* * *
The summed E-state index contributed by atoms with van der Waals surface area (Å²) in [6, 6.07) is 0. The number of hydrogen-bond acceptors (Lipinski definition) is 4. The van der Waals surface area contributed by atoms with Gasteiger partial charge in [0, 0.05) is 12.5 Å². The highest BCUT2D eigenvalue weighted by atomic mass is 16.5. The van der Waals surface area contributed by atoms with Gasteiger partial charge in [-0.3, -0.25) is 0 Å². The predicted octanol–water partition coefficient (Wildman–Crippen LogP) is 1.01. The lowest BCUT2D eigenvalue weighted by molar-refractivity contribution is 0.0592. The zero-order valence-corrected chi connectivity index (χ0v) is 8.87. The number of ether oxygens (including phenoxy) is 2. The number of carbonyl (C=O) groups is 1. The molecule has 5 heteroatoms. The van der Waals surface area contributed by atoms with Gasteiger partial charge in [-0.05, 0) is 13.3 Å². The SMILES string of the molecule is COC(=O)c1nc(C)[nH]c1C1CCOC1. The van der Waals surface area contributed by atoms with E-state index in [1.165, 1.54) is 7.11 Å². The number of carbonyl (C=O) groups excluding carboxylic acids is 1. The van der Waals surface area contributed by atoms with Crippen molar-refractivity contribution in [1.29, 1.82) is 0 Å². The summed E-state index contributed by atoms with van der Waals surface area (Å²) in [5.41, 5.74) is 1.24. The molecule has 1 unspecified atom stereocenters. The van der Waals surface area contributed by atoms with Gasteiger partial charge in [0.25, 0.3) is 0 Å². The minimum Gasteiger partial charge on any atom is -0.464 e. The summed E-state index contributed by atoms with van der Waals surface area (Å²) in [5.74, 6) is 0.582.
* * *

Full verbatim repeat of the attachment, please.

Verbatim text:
The summed E-state index contributed by atoms with van der Waals surface area (Å²) in [6, 6.07) is 0. The number of hydrogen-bond acceptors (Lipinski definition) is 4. The van der Waals surface area contributed by atoms with Gasteiger partial charge in [0, 0.05) is 12.5 Å². The highest BCUT2D eigenvalue weighted by atomic mass is 16.5. The van der Waals surface area contributed by atoms with Gasteiger partial charge in [-0.3, -0.25) is 0 Å². The predicted octanol–water partition coefficient (Wildman–Crippen LogP) is 1.01. The lowest BCUT2D eigenvalue weighted by molar-refractivity contribution is 0.0592. The zero-order valence-corrected chi connectivity index (χ0v) is 8.87. The number of ether oxygens (including phenoxy) is 2. The number of carbonyl (C=O) groups is 1. The molecule has 5 heteroatoms. The van der Waals surface area contributed by atoms with Gasteiger partial charge in [-0.05, 0) is 13.3 Å². The SMILES string of the molecule is COC(=O)c1nc(C)[nH]c1C1CCOC1. The van der Waals surface area contributed by atoms with E-state index in [1.165, 1.54) is 7.11 Å². The number of carbonyl (C=O) groups excluding carboxylic acids is 1. The van der Waals surface area contributed by atoms with Crippen molar-refractivity contribution in [1.29, 1.82) is 0 Å². The summed E-state index contributed by atoms with van der Waals surface area (Å²) in [5.41, 5.74) is 1.24. The molecule has 1 unspecified atom stereocenters. The van der Waals surface area contributed by atoms with Gasteiger partial charge in [0.25, 0.3) is 0 Å². The minimum Gasteiger partial charge on any atom is -0.464 e. The summed E-state index contributed by atoms with van der Waals surface area (Å²) in [5.74, 6) is 0.582.